But that is just one aspect; there is also the principle of relativity. This is that whenever we talk about speed or velocity we must specify who or what is measuring.
For instance, Ron is floating in absolute darkness with only a small flashing red light, from his perspective he is stationary. After awhile he sees a green light in the distance, this flashing light belongs to Rachel, who eventually passes by and waves. Now from Rachel's point of view, feeling completely stationary, a flashing red light comes towards her and she sees Ron, and while he passes by she waves.
Both are valid and true, but who was moving? Each feels completely stationary, and sees the other pass by them. Neither is "right" or "wrong.
This is an excellent example of the principal of relativity. Motion is relative, at least to comparison to other seen objects. This example has no "absolute" motion, only relative ("Rachel passes by Ron at 10 mph, in the opposite direction). But it is important to remember that there are no forces, it is "force-free" motion.
Another key in Special Relativity has to do with light and its motion. After a almost a century of dedicated scientists, light travels at 670 miles per hour regardless of other objects for comparison.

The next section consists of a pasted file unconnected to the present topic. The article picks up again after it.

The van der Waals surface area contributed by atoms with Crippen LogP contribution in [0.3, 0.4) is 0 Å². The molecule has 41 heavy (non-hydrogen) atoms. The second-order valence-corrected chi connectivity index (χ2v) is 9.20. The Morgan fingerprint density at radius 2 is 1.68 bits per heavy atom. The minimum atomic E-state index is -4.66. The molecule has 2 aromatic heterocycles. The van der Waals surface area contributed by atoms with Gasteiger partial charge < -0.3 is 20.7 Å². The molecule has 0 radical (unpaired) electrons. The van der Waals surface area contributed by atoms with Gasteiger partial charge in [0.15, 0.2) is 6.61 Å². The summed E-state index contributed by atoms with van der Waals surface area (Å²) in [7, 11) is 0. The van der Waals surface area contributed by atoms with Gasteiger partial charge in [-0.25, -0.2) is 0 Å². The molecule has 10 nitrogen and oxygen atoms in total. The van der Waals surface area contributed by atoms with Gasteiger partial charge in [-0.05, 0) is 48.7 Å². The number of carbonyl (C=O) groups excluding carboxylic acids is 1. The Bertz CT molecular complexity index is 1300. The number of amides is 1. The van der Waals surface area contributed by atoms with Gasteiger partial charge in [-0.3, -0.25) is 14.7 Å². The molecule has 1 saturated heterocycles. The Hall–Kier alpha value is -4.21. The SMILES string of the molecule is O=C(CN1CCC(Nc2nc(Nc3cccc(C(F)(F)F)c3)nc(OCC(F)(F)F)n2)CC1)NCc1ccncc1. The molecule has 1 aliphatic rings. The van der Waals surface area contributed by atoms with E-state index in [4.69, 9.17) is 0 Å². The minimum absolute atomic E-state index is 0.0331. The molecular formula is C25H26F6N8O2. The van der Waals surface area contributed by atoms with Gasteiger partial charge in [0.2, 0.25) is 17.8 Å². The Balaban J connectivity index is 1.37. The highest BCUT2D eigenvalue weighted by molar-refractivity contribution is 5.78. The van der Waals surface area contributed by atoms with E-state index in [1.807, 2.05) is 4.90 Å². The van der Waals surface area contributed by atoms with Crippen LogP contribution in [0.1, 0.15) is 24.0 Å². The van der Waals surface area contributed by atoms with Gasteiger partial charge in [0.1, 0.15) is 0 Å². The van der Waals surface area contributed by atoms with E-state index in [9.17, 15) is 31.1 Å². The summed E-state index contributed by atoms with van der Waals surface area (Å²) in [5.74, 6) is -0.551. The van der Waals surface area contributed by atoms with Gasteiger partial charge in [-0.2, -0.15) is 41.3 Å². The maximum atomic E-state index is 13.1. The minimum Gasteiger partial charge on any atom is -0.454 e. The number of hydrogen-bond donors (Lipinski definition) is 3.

So say someone throws a baseball to you at 20 feet a second, and you run away, then the baseball will no longer be heading to you at 20 feet per second, say you run away at 12 feet per second, you would find that the baseball will travel to you at 8 feet per second (20-12=6). But the same would not happen to light, no matter how fast you try to run from light it always moves towards you at 670 million miles per hour. (Maxwell)
To explain the effect of time warping, let's use a "light clock", the simplest and most impractical clock ever. It is two mirrors suspended by a metal rod, and facing each other, with a light beam bouncing between the two mirrors and a "tick" is the light beam taking a round trip between the two mirrors, that's about one billionth of a second. Now imagine a stationary light clock, and then a light clock moving by the other, from our perspective in the picture the one moving has to go along a zig zag path, therefore taking longer to "tick".